The failure of TPP, which now seems a dead duck in the U.S. Senate, is an enormous blow to American prestige in Asia and the world. It was the central plank of the comprehensive “rebalance” or pivot policy of the Obama administration – without it Washington’s regional policy remains overly weighted to the military domain. Of course, U.S. companies can continue to operate throughout the region – and the American commercial footprint in Asia is wide and deep – but TPP was as much a diplomatic signal as an economic one. I do not think the U.S. position in the region is mortally wounded, but it is certainly damaged by the failure of TPP. Further protectionist trade policies by the Trump administration will only add to this trend.
Some countries in the region have already begun to redefine their relationship with Washington. If Trump was to reduce U.S. military and alliance commitments in the region, will other countries follow their example?
I do not think that Trump will follow through on such rhetoric about a pull-back from America’s Asian alliances. He may succeed in getting them to pay more of the “burden sharing” costs, which is probably appropriate, but he and his administration are not about to sever longstanding alliances of 60-70 years. No nation in Asia is looking to Beijing as a security guarantor – they all want close defense and security ties (some more formalized than others) with Washington, precisely because they do not trust China and do not wish to live under a 21st century version of the ancient “tribute system.” All Asian states want to maintain simultaneously strong economic ties to China and the United States, but when it comes to security, they look only to Washington. I do not think that is going to change.
Taiwan has enjoyed a close relationship with the U.S. What options does it have if Trump does scale back the U.S. military presence in the region?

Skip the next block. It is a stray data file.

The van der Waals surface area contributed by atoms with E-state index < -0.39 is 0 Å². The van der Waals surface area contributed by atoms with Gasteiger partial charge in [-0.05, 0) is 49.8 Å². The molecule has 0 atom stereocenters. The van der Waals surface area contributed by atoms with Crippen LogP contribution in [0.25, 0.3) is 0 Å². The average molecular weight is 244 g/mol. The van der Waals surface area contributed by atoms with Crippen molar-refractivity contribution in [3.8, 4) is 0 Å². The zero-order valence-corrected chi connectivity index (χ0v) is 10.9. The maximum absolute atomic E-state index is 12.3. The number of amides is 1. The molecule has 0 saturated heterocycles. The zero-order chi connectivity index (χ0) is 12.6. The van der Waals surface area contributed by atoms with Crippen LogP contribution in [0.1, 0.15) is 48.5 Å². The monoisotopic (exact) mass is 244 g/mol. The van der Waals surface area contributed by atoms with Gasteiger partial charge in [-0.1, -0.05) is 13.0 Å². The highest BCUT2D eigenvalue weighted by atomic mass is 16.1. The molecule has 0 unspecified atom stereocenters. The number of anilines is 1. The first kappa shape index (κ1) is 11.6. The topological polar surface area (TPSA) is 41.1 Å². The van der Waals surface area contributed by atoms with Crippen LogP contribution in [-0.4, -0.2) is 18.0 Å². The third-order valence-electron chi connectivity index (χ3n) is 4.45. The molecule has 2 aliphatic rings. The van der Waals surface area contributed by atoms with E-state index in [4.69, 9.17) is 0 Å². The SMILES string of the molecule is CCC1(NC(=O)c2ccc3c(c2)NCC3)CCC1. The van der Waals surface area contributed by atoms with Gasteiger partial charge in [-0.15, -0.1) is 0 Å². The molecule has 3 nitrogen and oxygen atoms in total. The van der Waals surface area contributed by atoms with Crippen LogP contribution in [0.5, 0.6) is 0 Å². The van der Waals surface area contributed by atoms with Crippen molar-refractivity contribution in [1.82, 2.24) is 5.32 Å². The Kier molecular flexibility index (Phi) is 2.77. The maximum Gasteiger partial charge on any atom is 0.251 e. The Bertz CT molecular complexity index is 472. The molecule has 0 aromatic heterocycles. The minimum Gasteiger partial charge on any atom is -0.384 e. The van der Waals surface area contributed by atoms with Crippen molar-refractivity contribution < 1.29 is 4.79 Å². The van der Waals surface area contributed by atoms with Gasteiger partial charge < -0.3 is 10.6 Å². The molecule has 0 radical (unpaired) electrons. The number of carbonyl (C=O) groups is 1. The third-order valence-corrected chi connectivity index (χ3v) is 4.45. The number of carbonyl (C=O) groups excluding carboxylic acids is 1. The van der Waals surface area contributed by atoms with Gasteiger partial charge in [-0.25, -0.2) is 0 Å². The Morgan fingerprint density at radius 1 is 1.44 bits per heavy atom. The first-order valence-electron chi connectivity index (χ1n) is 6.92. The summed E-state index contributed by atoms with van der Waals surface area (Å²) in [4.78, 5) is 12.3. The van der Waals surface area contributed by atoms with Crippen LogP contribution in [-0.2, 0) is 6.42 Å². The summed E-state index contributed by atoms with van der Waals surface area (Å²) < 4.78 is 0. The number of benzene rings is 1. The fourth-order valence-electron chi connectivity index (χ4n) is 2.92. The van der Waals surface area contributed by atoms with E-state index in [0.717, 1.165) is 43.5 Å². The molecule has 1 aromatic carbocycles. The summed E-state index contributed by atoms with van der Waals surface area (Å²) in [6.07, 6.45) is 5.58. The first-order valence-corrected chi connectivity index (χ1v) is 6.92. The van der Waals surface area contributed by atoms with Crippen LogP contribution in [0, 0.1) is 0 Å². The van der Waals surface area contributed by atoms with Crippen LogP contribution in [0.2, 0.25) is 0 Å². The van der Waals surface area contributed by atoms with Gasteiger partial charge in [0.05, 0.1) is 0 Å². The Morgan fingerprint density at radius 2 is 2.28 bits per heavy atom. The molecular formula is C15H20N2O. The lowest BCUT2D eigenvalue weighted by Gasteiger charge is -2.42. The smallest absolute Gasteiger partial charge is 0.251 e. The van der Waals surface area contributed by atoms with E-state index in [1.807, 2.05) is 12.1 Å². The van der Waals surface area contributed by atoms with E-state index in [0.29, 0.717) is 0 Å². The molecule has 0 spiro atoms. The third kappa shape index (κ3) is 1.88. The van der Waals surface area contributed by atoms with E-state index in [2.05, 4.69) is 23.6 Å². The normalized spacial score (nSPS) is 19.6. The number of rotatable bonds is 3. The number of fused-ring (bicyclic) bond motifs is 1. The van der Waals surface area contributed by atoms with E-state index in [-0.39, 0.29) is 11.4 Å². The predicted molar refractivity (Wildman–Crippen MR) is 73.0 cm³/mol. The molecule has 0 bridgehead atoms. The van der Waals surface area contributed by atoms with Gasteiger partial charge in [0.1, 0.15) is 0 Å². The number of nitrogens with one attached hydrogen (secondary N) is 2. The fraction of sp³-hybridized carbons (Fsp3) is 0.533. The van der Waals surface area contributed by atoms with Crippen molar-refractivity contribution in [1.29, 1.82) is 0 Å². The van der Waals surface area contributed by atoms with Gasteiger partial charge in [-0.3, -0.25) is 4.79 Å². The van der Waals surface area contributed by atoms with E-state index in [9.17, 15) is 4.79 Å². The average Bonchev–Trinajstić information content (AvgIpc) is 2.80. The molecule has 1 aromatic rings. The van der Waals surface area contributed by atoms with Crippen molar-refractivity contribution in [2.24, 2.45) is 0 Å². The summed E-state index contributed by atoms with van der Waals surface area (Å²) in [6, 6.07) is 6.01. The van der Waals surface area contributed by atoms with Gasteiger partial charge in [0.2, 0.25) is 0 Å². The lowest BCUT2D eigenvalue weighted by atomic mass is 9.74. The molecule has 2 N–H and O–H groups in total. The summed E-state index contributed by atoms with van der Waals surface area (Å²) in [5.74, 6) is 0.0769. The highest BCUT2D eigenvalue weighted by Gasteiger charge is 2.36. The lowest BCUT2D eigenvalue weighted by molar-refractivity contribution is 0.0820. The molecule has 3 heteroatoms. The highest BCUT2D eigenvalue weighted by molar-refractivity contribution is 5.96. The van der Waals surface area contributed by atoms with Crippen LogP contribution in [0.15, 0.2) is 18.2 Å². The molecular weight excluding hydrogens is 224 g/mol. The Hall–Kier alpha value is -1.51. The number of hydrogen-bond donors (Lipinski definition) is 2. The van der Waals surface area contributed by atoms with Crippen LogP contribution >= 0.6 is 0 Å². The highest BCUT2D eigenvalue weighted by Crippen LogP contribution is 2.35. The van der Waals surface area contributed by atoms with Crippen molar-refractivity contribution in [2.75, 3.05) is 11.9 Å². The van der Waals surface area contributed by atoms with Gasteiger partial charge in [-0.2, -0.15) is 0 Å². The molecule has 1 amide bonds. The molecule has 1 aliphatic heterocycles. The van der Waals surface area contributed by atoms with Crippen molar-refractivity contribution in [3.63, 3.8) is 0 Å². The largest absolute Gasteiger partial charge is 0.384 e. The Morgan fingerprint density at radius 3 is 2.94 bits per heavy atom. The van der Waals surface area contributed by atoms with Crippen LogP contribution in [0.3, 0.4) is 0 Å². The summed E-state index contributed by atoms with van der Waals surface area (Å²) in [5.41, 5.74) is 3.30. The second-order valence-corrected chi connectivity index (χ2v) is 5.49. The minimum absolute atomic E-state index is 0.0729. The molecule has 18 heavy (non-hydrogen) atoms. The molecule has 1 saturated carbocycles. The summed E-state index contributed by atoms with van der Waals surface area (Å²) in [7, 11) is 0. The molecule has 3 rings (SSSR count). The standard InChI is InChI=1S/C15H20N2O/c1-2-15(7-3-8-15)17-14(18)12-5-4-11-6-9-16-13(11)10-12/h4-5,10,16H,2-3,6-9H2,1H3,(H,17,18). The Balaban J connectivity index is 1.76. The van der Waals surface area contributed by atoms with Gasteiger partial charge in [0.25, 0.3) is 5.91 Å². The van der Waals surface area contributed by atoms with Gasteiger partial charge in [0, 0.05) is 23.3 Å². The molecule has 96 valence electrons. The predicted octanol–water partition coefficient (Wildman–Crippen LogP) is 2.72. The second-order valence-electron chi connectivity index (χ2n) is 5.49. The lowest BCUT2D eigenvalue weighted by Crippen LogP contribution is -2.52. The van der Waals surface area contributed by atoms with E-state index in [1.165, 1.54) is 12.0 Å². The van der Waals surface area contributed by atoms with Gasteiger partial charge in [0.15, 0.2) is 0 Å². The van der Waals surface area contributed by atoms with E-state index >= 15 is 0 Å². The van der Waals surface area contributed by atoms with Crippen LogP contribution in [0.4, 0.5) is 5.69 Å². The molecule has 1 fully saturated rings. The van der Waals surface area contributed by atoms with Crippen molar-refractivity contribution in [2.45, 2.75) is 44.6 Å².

Again, I do not foresee a U.S. “pullback,” as you put it, or reduction of the American strategic presence in the region. Quite to the contrary. As for Taiwan, the U.S. relationship with the island should continue to be guided by the same principles of the past eight administrations – which includes continuing security assistance. This said, I (and other observers) all anticipate cross-strait tensions to flare again in the coming years now that Tsai Ing-wen is in office. The mainland has already begun to step up the economic pressure on the island. The “Taiwan issue” is by no means stable, which is a real reason for continued American military deployments in the region and maintenance of regional alliances.
Regardless of U.S. foreign policy, do you believe that China will continue its island building activity in the South China Sea?
Yes. And the United States will be shown to have been impotent in the face of such provocations.
As China moves closer to having the military capability to protect its perceived interests in Asia, will the U.S. have to accept a weakened role in the region?
China’s increased military power-projection capabilities and growing footprint in the East Asian littoral will only continue to expand (although we should note that it still remains very limited in terms of air power) – but that does not ipso facto result in a “weakened,” as you put it, role or position for the U.S. military in the region. Indeed, I would assume that U.S. capabilities are going to continue to increase and be enhanced. Together with U.S. allies, the strategic balance-of-power will remain strongly in the American favor and not tilt towards China.
There will be a large reshuffle of China’s Politburo in 2017. Do you expect this to affect U.S.-China relations? Could it lead to an even more robust Chinese foreign policy?
The changeover of personnel at the top of the Chinese system next year at the 19th CCP Congress could well affect both internal and external policies and behavior. Normally, such congresses do not substantially alter China’s macro direction, but this one could conceivably do so. Generally speaking, if a reformist coalition gains the majority of Politburo seats, it could force Xi Jinping’s hands and have the effect of kick-starting internal economic reforms (which have badly stalled) and becoming more conciliatory towards the U.S. and others. But if Xi succeeds in stacking the Politburo with his acolytes, we will likely continue to see more of the same – stagnation and repression internally combined with assertiveness abroad. It’s an odd combination – internal insecurity and external assertion – but that is frequently the behavior of insecure people.